1878 to 1904 MORGAN SILVER DOLLARS: CULLS

1878 to 1904 Morgan Culls

From Culls to MS64, Spring Hill Coin Shop has Morgan Silver Dollars. 1878 – 1904 and 1921!

1878 to 1904 MORGAN CULLS INVENTORY

20 in stock

1878 to 1904 Morgan Culls

1878 to 1904 Morgan Culls

CULL

  • Minted by the United States Mint between 1878 – 1904 and 1921.
  • Contains .7734 oz. of .900 silver.
  • Obverse: Lady Liberty surrounded by 13 Stars.
  • Reverse: American Bald Eagle clutching a quiver of arrows and an olive branch in its talons. Stamped with: “In God We Trust”, “United States of America”, and “One Dollar”.
Cull designation means:

Date and mintmark may or may not be visible.

Rim is worn heavily into the lettering.

Less than 10% of the detail remains.

1878 to 1904 Morgan Culls

Year1878-1904
Mint MarkVaries
Purity.900
ManufacturerUS Mint
Thickness2.85 mm
Diameter38 mm
ConditionBrilliant Uncirculated
Face Value$1
Issuing CountryUnited States
Obverse DesignerGeorge T. Morgan
Reverse DesignerGeorge T. Morgan
Edge DesignReeded
SeriesMorgan Silver Dollar
CoANo
Weight.7734 Troy Ounce
Spring Hill Coin Shop sells 1878 -1904 Morgan Silver Dollar Culls.

About the Morgan Silver Dollar:

1873:

Due to the Coinage Act of 1873 production of the Seated Liberty dollar stopped. American coinage was on a bimetallism standard at the time. But the Coinage Act of 1873 change that. It also ended the free coining of silver. Abolishing the right of silver bullion holders to have their metal struck into fully backed legal tender dollar coins. Why? Well, at the time, silver prices were higher than that of the dollar.

Thus, silver was being hoarded instead of struck into legal coinage worth far less than its inherent value. In turn, the Coin Act of 1873 meant no cashing in on silver bullion. Period. Which meant miners, farmers, and working classes couldn’t pay a lot of debts. No longer able to spin their bullion into coin.

1878:

Until 1878, there wasn’t a standard silver dollar coin in production. That is until the Bland-Allison Act of 1878. Which introduced the Morgan Silver Dollar. Aptly named after its designer, George Morgan. Who just happened to be the United States Mint Assistant Engraver at the time. The Act required the United States Treasury to purchase roughly $2,000,000 – $4,000,000 worth of silver at market value to be coined into dollars each month.

1890:

But like most Acts of the time, they didn’t cherish the lime-light for very long. The Sherman Silver Purchase Act of 1890 repealed the Bland-Allison Act. Which required the Treasury to purchase 4,500,000 troy ounces of silver each month. However, it only required silver dollar coinage for one year.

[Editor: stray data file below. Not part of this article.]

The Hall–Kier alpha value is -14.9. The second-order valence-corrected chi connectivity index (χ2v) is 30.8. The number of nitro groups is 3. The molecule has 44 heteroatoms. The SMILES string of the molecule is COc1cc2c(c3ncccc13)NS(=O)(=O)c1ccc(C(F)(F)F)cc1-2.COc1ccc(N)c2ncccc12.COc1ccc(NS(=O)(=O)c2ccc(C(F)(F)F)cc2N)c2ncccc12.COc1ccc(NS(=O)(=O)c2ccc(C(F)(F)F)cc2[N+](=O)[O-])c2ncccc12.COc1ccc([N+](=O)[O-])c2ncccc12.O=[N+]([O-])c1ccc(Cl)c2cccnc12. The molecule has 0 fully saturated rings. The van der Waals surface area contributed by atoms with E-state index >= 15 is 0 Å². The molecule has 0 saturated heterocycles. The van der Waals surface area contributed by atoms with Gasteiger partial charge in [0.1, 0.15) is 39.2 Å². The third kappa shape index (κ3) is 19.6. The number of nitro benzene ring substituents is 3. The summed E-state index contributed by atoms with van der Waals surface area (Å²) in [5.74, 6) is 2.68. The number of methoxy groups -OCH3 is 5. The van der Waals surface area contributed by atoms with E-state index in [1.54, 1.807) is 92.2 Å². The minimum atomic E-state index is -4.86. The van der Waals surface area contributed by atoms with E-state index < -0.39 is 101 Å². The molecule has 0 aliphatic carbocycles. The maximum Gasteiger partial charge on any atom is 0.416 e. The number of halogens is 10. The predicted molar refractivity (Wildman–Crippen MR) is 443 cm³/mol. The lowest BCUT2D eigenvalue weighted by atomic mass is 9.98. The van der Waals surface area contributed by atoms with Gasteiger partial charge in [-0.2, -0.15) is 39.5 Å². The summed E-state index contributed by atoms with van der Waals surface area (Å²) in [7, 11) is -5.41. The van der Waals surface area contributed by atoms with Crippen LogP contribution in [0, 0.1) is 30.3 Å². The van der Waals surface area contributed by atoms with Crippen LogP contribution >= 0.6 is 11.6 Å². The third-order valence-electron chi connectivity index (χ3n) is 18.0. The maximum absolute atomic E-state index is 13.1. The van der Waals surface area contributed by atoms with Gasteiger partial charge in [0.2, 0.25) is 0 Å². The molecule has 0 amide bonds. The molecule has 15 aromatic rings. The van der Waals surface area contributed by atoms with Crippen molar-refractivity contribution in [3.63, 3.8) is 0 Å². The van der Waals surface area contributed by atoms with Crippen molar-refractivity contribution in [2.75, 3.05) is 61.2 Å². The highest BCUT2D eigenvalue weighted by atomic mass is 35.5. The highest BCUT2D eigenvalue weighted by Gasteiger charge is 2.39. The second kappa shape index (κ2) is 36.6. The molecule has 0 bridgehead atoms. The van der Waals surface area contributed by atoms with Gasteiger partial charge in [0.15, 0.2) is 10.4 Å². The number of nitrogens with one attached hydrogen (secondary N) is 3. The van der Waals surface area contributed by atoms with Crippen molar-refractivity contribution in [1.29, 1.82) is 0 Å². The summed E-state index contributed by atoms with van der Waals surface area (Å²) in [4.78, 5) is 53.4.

1893:

By 1893, the story had changed again! Once again repealed.

1898:

But no real action was taken until 1898. Congress approved a bill that required all silver bullion remaining under the Sherman Silver Purchase Act to be coined into silver dollars. When those silver reserves were depleted in 1904, the Mint ceased to strike the Morgan dollar.

CULLS

1878 To 1904 MORGAN CULLS

Similar Listings

BETTER, CULL+ – MORGAN SILVER DOLLARS

This Morgan Silver Dollar has been assessed by Spring Hill Coin Shop as being in good condition and is from years of our choice (1878 – 1904 or 1921, depending on which item is ordered). Coins with a “better/cull+” designation are considered to be in overall a better or good condition above a cull.

CIRCULATED (XF) – MORGAN SILVER DOLLARS

This Morgan Silver Dollar has been assessed by Spring Hill Coin Shop as being in Circulated condition and is from years of our choice (1878 – 1904 or 1921, depending on which item is ordered). Coins with a “circulated” designation are considered to be in good condition, with obvious circulation marks but have mostly avoided the common signs of wear (such as a cull with little to no definition left to the coin).

Better, Cull+ designation means:

Date, mintmark and lettering should be readable.

30-40%% of the detail remains.

Circulated designation means:

Date, mintmark and lettering should be readable.

65 – 75% of the detail remains.

1878 to 1904 Morgan Culls

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Spring Hill, FL 34611

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